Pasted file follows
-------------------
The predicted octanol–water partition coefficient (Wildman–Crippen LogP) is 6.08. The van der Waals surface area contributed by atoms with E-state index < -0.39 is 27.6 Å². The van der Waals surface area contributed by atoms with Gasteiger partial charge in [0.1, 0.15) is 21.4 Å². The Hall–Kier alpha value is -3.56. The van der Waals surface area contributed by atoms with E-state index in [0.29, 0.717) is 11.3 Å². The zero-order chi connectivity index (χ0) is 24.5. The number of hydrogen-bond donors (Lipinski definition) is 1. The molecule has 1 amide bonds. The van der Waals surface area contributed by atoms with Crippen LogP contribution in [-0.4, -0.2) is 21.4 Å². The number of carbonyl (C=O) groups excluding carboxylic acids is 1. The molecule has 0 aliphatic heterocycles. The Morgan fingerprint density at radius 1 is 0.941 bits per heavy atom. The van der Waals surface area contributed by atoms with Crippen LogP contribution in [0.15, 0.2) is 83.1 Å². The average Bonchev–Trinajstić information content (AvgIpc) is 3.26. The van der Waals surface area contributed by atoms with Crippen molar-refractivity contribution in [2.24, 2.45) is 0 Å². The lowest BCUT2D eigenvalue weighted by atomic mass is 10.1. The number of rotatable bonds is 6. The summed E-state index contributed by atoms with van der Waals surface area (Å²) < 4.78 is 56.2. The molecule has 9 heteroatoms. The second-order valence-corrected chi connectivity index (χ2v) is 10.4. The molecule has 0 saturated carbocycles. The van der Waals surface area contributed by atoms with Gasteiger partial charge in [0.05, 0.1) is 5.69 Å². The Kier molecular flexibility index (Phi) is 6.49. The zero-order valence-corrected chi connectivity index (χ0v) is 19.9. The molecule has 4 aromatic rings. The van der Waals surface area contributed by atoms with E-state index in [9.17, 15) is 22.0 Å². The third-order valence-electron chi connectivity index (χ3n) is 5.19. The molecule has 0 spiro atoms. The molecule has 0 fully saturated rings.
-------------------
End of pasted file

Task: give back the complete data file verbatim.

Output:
The predicted octanol–water partition coefficient (Wildman–Crippen LogP) is 6.08. The van der Waals surface area contributed by atoms with E-state index < -0.39 is 27.6 Å². The van der Waals surface area contributed by atoms with Gasteiger partial charge in [0.1, 0.15) is 21.4 Å². The Hall–Kier alpha value is -3.56. The van der Waals surface area contributed by atoms with E-state index in [0.29, 0.717) is 11.3 Å². The zero-order chi connectivity index (χ0) is 24.5. The number of hydrogen-bond donors (Lipinski definition) is 1. The molecule has 1 amide bonds. The van der Waals surface area contributed by atoms with Crippen LogP contribution in [-0.4, -0.2) is 21.4 Å². The number of carbonyl (C=O) groups excluding carboxylic acids is 1. The molecule has 0 aliphatic heterocycles. The Morgan fingerprint density at radius 1 is 0.941 bits per heavy atom. The van der Waals surface area contributed by atoms with Crippen LogP contribution in [0.15, 0.2) is 83.1 Å². The average Bonchev–Trinajstić information content (AvgIpc) is 3.26. The van der Waals surface area contributed by atoms with Crippen molar-refractivity contribution in [2.24, 2.45) is 0 Å². The lowest BCUT2D eigenvalue weighted by atomic mass is 10.1. The number of rotatable bonds is 6. The summed E-state index contributed by atoms with van der Waals surface area (Å²) < 4.78 is 56.2. The molecule has 9 heteroatoms. The second-order valence-corrected chi connectivity index (χ2v) is 10.4. The molecule has 0 saturated carbocycles. The van der Waals surface area contributed by atoms with Gasteiger partial charge in [0.05, 0.1) is 5.69 Å². The Kier molecular flexibility index (Phi) is 6.49. The zero-order valence-corrected chi connectivity index (χ0v) is 19.9. The molecule has 4 aromatic rings. The van der Waals surface area contributed by atoms with E-state index in [9.17, 15) is 22.0 Å². The third-order valence-electron chi connectivity index (χ3n) is 5.19. The molecule has 0 spiro atoms. The molecule has 0 fully saturated rings.